How art saved Yellowstone—and the landscape still inspires
Paintings of the geysers and mountains of the western landscape have played a pivotal role in the area's history.
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On a bright morning in late June, Shirl Ireland stands in her backyard painting majestic Mount Sepulchre, which rises from the northern edge of Yellowstone National Park.
This kind of outdoor painting, called plein air painting, is quite difficult, as it must be done in a couple hours or less. “Plein air painting is a sport,” says Ireland who has long brown hair with streaks of silver, and an earnest, quiet intensity. “You have to get it down quickly before the light changes.”
“Yellowstone is an amazing place to paint,” she continues, using white oil paint to capture a bit of snow that still clings to the peak. “I’m not sure there are many places on Earth that have such a combination of wildlife and landscape.” (Watch a painting inspired by Yellowstone’s exquisite landscape unfold before your eyes.)
Luckily for her, the studio she and her husband, sculptor John Stacy, share with their two kids in Gardiner, Montana, borders the Yellowstone River and looks out into the park. Ireland is part of a longtime artistic tradition that stretches back to, most famously, an American painter named Thomas Moran.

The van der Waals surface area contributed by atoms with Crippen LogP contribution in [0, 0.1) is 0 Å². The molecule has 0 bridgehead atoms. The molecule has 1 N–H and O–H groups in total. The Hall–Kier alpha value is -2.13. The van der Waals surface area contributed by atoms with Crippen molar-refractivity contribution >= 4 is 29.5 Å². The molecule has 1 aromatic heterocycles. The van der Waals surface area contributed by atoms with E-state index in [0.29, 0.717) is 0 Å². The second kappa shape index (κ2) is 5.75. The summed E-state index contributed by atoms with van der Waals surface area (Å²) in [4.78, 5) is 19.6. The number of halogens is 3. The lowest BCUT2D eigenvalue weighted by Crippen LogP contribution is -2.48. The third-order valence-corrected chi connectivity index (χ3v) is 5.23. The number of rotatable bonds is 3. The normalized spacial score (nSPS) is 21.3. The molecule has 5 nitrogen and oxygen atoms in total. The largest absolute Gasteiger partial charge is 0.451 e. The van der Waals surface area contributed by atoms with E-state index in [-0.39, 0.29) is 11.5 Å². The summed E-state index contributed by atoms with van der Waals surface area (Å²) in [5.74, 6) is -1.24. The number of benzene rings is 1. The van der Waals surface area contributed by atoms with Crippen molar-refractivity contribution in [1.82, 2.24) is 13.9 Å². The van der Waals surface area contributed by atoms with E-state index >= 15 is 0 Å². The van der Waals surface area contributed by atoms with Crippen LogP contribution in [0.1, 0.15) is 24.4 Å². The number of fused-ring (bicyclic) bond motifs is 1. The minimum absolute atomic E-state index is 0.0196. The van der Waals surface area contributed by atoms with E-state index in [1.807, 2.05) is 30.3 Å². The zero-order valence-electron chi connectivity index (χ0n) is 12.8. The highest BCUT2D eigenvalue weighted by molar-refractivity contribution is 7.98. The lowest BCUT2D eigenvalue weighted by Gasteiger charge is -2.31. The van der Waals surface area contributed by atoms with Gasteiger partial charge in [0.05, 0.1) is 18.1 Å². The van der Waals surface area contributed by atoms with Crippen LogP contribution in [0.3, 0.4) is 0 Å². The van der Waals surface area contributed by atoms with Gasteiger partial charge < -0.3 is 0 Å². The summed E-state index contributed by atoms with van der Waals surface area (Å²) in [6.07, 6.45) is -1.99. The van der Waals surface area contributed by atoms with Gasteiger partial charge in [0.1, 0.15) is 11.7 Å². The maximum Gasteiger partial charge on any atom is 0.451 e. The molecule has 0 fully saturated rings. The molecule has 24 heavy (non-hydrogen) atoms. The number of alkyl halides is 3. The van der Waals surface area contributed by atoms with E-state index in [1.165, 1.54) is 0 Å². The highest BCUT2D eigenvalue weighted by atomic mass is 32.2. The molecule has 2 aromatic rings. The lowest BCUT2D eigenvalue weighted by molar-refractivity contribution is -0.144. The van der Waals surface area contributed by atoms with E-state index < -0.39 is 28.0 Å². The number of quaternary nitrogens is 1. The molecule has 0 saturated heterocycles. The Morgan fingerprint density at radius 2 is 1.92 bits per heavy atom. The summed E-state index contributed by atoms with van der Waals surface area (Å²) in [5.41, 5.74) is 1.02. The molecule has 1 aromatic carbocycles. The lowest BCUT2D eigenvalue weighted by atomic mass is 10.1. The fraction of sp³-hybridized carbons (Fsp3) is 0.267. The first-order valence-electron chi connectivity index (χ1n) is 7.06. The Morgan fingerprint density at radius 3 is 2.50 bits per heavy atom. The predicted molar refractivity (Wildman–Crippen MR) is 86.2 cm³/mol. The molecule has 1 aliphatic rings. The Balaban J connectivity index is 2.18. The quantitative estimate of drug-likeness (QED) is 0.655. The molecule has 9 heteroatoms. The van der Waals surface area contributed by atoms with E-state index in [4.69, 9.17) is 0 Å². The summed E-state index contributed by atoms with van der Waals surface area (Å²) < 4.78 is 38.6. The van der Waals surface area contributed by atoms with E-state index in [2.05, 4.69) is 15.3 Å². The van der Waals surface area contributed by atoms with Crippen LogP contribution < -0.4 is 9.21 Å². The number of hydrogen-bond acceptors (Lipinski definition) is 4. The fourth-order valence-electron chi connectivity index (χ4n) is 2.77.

Moran accompanied naturalist Ferdinand Vandeveer Hayden on the 1871 geological survey of Yellowstone. Along with photographer William Henry Jackson, he produced the first images of the park, stunning landscapes that featured its surreal geothermal features like geysers. These captivated the public—and most notably, Congress.
These works of art convinced the government of the region’s uniqueness, Yellowstone became our first national park the very next year.
Without Moran’s incredible paintings—one of which, The Grand Canyon of the Yellowstone, was purchased by Congress in 1872—the park might not have been protected, Ireland says. Other artists also made important paintings of the region around the same time, such as Albert Bierstadt and Abby Williams Hill, though Moran gets most of the credit.
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